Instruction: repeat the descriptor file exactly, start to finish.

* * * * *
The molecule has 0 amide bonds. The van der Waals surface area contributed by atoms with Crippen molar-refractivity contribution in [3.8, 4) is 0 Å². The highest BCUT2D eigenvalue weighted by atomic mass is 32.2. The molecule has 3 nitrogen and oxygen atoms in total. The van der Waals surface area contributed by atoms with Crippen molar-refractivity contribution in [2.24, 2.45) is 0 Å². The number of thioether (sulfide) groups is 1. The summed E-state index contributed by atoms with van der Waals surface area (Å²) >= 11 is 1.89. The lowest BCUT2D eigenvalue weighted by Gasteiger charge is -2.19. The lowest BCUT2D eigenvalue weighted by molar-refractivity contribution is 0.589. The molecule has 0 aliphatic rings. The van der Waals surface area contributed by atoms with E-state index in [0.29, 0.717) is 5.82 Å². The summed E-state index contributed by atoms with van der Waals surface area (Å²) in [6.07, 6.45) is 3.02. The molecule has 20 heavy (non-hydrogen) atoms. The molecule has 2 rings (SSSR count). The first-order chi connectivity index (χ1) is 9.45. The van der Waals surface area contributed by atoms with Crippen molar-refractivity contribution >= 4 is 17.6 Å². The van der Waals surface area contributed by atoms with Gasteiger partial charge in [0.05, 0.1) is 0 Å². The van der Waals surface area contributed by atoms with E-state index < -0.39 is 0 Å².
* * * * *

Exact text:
The molecule has 0 amide bonds. The van der Waals surface area contributed by atoms with Crippen molar-refractivity contribution in [3.8, 4) is 0 Å². The highest BCUT2D eigenvalue weighted by atomic mass is 32.2. The molecule has 3 nitrogen and oxygen atoms in total. The van der Waals surface area contributed by atoms with Crippen molar-refractivity contribution in [2.24, 2.45) is 0 Å². The number of thioether (sulfide) groups is 1. The summed E-state index contributed by atoms with van der Waals surface area (Å²) >= 11 is 1.89. The lowest BCUT2D eigenvalue weighted by Gasteiger charge is -2.19. The lowest BCUT2D eigenvalue weighted by molar-refractivity contribution is 0.589. The molecule has 0 aliphatic rings. The van der Waals surface area contributed by atoms with E-state index in [0.29, 0.717) is 5.82 Å². The summed E-state index contributed by atoms with van der Waals surface area (Å²) in [6.07, 6.45) is 3.02. The molecule has 20 heavy (non-hydrogen) atoms. The molecule has 2 rings (SSSR count). The first-order chi connectivity index (χ1) is 9.45. The van der Waals surface area contributed by atoms with Crippen molar-refractivity contribution >= 4 is 17.6 Å². The van der Waals surface area contributed by atoms with Gasteiger partial charge in [0.05, 0.1) is 0 Å². The van der Waals surface area contributed by atoms with E-state index < -0.39 is 0 Å².